A lot of the algorithms used on graphs in network science are really just aimed to model, summarize, measure, and interpret reality at scale with available data in a way that’s useful.
When we can’t directly know something, we need proxies. The more proxies we have, the more we can increase the probability of knowing things.
Google does this. People do this. We look for the right signals.
Luckily, most things leave footprints.
There’s a good analogy in a ranking factor in local search called NAP consistency (stands for Name, Address, Phone number, URL). It’s an easy way to measure how trustworthy the basic contact info about a business is. If all/most web directory listings and citations have the same NAP, Google “knows” that the info is probably accurate, and this gets factored in when deciding what listings to return to a user in what ranking.
If John’s pizza shop has changed names or locations a few times, that conflicting information adds uncertainty as to which info is correct. Google would rather bury you in the results than send a hungry user to an abandoned building.
For them, the ability to trust the accuracy of your listings is a Google search product quality problem. The data consistency here is a good proxy for quality.
And why are you moving your business so much anyway? Landlord problems? Not confident enough to get a 10 year lease? Do you need to downsize your space? Why wouldn’t you at least planned for your move? Couldn’t take 10 minutes to update your directory profiles online? Why are people still going to the old location? Did you forget to setup some wayfinding, a “we’ve moved” sign?
If you aren’t doing these things, your pizza probably sucks and your business is a mess.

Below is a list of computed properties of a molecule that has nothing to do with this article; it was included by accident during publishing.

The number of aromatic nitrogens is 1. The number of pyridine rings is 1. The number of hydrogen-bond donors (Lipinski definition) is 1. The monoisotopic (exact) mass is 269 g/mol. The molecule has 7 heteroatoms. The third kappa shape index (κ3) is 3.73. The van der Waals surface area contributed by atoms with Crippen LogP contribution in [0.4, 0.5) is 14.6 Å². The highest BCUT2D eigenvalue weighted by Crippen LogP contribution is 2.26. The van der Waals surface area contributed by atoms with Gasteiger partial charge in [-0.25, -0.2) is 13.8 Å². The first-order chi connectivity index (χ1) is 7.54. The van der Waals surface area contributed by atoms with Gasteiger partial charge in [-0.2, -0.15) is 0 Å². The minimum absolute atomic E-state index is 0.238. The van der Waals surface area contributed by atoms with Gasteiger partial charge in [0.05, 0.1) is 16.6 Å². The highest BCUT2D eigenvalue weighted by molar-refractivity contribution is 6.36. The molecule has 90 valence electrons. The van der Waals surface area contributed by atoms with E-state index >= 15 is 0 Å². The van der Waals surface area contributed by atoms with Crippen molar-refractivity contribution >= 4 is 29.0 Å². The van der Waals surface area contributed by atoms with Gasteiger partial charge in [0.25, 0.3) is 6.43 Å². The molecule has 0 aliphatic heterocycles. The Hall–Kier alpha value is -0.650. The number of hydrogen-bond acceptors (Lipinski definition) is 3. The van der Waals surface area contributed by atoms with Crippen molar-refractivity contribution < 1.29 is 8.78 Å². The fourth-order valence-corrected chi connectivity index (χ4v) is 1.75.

Of course, that’s not necessarily true, but as far as proxies go when we don’t know what’s up with your pizza place, why wouldn’t we use those signals?
Why wouldn’t Google serve your competitors’ pizza place higher in results? They have clear, consistently stable business information presented online.
To Google, to past customers, to unsuspecting users just looking for a decent slice of pizza, it’s just easier to trust.
Discerning how clearly you and your site fit in the larger context of your subject matter expertise is just like this.
Putting aside any ideas that SEO is some game you’re above or incapable of playing well, and assume for a moment that it’s your responsibility to claim where you belong online.
Are you as visible as you you think should be given your level of expertise? Are you in your rightful place? Can you say, “I’m the <something> expert.” “I don’t have a business card on me, but just Google “<something> expert” and you’ll find me”?
There are niches. And then niches inside niches. And then little corners tucked away in those niches in niches. If you want stake a claim, you have to stake a claim.
You are an entity and you have relationships. Those relationships leave footprints online… or they don’t.
Sometimes you don’t want them to but they do, like when you’ve had to move your shop (read website) a bunch of times, or when you wrote something a long time ago that makes you cringe, or like this one time I clicked on an organizer’s Meetup profile one time only to find that they were in a bunch of wacky sex groups because they forgot to make their profile info private.
And sometimes you do want those footprints to be clear, like when you’re interviewing badass experts on a podcast, or guest posting for an online trade publication, or just keynoted a big conference, or consistently create better and better content that gets buried.
If you tread too lightly (read: forget to internally link, forget to link from podcast shownotes to your site, were too tired to ask for that link you deserved for your guest post byline, didn’t negotiate posting your keynote on Youtube and then linking back and forth between your slideshare slides, forgot to set up redirects from old sites to new sites, or old pages to respective new page locations), then you’re not leaving the necessary breadcrumbs for search engines to connect the dots. And if search engines can’t connect the dots, forget about users figuring it out in a world where alternatives are just one swipe or click away.
Because trust is about consistency and that goes for everything, not just publishing content at a good frequency and threshold of quality, but all the other signals that either support and elevate what you’re doing or contribute to inconsistency, hesitation, or confusion.